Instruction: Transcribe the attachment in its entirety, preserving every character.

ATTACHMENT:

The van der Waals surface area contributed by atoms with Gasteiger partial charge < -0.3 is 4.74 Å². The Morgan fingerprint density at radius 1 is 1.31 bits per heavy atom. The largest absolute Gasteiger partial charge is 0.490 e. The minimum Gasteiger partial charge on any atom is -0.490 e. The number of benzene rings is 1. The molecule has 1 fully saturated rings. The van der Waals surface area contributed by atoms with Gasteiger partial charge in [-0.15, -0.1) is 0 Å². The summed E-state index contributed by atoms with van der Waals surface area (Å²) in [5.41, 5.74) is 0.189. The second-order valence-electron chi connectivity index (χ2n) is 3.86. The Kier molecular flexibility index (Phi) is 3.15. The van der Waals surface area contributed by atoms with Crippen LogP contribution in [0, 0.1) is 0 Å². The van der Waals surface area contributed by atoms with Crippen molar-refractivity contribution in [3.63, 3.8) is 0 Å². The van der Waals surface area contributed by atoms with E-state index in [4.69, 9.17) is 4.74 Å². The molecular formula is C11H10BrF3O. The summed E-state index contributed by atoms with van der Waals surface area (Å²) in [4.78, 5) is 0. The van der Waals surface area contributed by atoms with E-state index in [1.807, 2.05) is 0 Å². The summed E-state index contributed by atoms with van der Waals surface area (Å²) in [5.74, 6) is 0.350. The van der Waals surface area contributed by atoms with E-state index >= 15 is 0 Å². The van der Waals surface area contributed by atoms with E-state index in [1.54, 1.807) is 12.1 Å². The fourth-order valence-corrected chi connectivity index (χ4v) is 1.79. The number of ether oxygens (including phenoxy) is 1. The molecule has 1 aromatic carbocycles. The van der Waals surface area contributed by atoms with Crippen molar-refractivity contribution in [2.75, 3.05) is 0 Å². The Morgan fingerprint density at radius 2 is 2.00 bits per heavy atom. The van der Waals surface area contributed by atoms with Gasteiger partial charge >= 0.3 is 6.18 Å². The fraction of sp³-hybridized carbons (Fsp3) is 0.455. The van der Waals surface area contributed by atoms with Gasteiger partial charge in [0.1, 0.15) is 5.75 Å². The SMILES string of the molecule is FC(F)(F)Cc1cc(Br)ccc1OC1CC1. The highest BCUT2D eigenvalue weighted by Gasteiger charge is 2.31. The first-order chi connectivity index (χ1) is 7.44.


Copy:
The van der Waals surface area contributed by atoms with Gasteiger partial charge < -0.3 is 4.74 Å². The Morgan fingerprint density at radius 1 is 1.31 bits per heavy atom. The largest absolute Gasteiger partial charge is 0.490 e. The minimum Gasteiger partial charge on any atom is -0.490 e. The number of benzene rings is 1. The molecule has 1 fully saturated rings. The van der Waals surface area contributed by atoms with Gasteiger partial charge in [-0.15, -0.1) is 0 Å². The summed E-state index contributed by atoms with van der Waals surface area (Å²) in [5.41, 5.74) is 0.189. The second-order valence-electron chi connectivity index (χ2n) is 3.86. The Kier molecular flexibility index (Phi) is 3.15. The van der Waals surface area contributed by atoms with Crippen LogP contribution in [0, 0.1) is 0 Å². The van der Waals surface area contributed by atoms with Crippen molar-refractivity contribution in [3.63, 3.8) is 0 Å². The van der Waals surface area contributed by atoms with E-state index in [4.69, 9.17) is 4.74 Å². The molecular formula is C11H10BrF3O. The summed E-state index contributed by atoms with van der Waals surface area (Å²) in [4.78, 5) is 0. The van der Waals surface area contributed by atoms with E-state index in [1.807, 2.05) is 0 Å². The summed E-state index contributed by atoms with van der Waals surface area (Å²) in [5.74, 6) is 0.350. The van der Waals surface area contributed by atoms with E-state index >= 15 is 0 Å². The van der Waals surface area contributed by atoms with E-state index in [1.54, 1.807) is 12.1 Å². The fourth-order valence-corrected chi connectivity index (χ4v) is 1.79. The number of ether oxygens (including phenoxy) is 1. The molecule has 1 aromatic carbocycles. The van der Waals surface area contributed by atoms with Crippen molar-refractivity contribution in [2.75, 3.05) is 0 Å². The Morgan fingerprint density at radius 2 is 2.00 bits per heavy atom. The van der Waals surface area contributed by atoms with Gasteiger partial charge >= 0.3 is 6.18 Å². The fraction of sp³-hybridized carbons (Fsp3) is 0.455. The van der Waals surface area contributed by atoms with Gasteiger partial charge in [0.1, 0.15) is 5.75 Å². The SMILES string of the molecule is FC(F)(F)Cc1cc(Br)ccc1OC1CC1. The highest BCUT2D eigenvalue weighted by Gasteiger charge is 2.31. The first-order chi connectivity index (χ1) is 7.44.